Thoughts on Poetry from behind a Bunker
Since I gave some background on the two short stories I recently posted, I thought I might do the same for the little poems I already had on the site. But the tiny blurbs I have for them would make for a short blog post, so I’ve decided to insert a few of my ideas on the subject of poetry while I’m at it. You can imagine how nervous I am, considering how deadly serious some people take their poetry, and I may have built a bunker in preparation.
The first poem on the list is Looking Again. It has the benefit of concrete imagery which isn’t present in the other two, and which is so important to good writing. Abstract concepts are nice, but they’re better when expressed concretely. Vivid imagery is important for ease of comprehension and for creating a deeper impression on the reader. Imagery aside, this one is my favorite for a different reason: it rhymes.
Nothing makes a poem better than rhyme. You can write all the haikus you like, or you can write in iambic pentameter as Shakespeare did, but if it doesn’t rhyme it’s missing an element that could make it exactly seven hundred twenty-five times better. Some poets like to focus solely on form or how the poem looks on the page, which is a fine focus, but imagine if their resulting works of poetry had great form, appealing aesthetics, and rhymed. Technically speaking the poems would be delightful, though other aspects such as subject and choice of language are also important for writing an unforgettable piece. Rhyme just adds a dimension and rhythm to poetry which can’t be replaced by any other means. (Note: the word rhyme originated from a word that meant “to put in a row.” Incidentally, rhythm results from a repeated pattern. What’s more repetitive—shall we say rhythmic?-–than putting things in a row?)
Anyway, I wrote Looking Again during the dramatic years (high school) to ease a heartbreak. Except I never showed it to the girl whose heart I’d broken. Otherwise it worked wonderfully.
The second poem, Must Dance, is also my favorite of the three, and was also written during the dramatic years. (You may think I can’t have two favorites of three, but just wait until I get to the third one.) What I like so much about Must Dance is the use of the word organs. It begs the question, just what kind of heart is transferring hands? I’ll let you decide that answer.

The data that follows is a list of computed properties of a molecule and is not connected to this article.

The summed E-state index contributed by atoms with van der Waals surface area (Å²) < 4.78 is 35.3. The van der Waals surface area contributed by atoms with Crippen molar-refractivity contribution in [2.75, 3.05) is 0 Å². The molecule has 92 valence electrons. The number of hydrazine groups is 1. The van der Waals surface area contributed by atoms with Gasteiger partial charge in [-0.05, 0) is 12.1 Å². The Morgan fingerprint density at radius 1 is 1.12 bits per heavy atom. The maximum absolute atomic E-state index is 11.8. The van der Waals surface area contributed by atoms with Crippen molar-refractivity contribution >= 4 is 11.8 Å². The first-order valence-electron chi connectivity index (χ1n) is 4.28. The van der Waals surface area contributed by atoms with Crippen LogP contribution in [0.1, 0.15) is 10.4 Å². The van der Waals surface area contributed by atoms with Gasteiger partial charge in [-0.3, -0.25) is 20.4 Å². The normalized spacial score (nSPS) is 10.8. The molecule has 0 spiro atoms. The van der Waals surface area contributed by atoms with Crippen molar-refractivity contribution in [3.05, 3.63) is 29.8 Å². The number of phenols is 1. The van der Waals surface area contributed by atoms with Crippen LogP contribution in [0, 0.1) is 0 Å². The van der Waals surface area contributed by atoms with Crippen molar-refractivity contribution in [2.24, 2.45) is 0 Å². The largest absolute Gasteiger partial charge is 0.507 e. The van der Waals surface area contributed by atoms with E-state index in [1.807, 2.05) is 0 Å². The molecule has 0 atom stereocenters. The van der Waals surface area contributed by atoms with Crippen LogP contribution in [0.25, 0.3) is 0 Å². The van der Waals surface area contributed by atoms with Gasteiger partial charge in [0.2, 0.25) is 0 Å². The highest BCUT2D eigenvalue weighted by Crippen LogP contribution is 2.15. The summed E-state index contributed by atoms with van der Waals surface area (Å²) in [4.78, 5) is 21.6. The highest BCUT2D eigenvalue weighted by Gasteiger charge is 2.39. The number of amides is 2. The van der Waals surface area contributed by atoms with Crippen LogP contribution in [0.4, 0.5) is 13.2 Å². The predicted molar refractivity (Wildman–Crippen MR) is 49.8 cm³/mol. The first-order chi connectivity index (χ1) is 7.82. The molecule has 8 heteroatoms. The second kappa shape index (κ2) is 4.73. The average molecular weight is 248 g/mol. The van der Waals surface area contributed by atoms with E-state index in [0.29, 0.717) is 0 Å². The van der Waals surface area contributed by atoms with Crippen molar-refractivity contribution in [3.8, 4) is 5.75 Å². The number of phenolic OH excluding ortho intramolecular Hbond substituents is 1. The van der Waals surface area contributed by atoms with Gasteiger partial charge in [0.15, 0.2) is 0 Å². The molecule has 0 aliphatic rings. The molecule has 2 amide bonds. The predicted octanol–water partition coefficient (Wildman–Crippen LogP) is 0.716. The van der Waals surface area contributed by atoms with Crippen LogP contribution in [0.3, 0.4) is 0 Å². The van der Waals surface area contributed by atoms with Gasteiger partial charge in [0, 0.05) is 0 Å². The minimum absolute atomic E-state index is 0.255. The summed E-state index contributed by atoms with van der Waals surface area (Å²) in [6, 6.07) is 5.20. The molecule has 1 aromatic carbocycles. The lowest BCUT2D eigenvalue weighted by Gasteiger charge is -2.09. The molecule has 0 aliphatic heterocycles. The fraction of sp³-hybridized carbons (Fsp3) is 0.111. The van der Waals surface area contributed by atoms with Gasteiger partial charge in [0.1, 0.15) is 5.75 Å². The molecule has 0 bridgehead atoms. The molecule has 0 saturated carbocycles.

Technically, I very much wanted to put Must Dance into a mirrored form, somewhat like a Hebrew Chiasm. It would have taken the form AABBC…CBBAA, with each letter representing an idea or concept. In the case of Must Dance, the mirrored form would also have been present in the length of each line, but I had to choose between the form and the logical progression of the work. Ultimately I think keeping the progression logical made the poem better. Besides, it’s almost in mirrored form, right? Alas, this piece does not rhyme—I spent too much time on the form.
The third and last poem, She Was, is also my favorite of the three—my least favorite. Regardless, I wrote this one as a tribute to love at first sight, and it was the first poem I ever wrote that didn’t rhyme (Must Dance was the second). Sigh.
Unfortunately the problems with She Was does not stop at the absent rhyme-verse. The poem simply has very little to recommend it when it comes to form, rhythm, or anything else you may think of. It’s lacking in all respects, and is a dreadful attempt at poetry. The only thing I find redeeming about it is the last line, which takes a much repeated refrain and finishes it. It’s a strawberry glaze on the lemon cheesecake, a nail in the coffin, so to speak, and I like that. The other positive (or negative) is its obvious sentimentality, which could endear it to those who like that sort of thing (or repulse those who don’t).
My only regret for all three of them is that they are not limericks. Limericks are the pinnacle of poetry. Or maybe I only think so because I have never been able to write a good one. But oh how I long to!
I invite you all to read them if you get a chance, but if you want to discuss them with me, you’ll have to get past my bunker’s defenses. Just a warning.
P.S. I favor landmines, so watch your step on the way to my sandbag wall and earthen trenches.
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This entry was posted on January 11, 2014 by The Janitor. It was filed under On Writing, Poetry and was tagged with author, bomb shelter, bunker, chiasm, childlike, limerick, limericks, poems, poetry, rhyme, rhymes, sandbags, thoughts, trenches.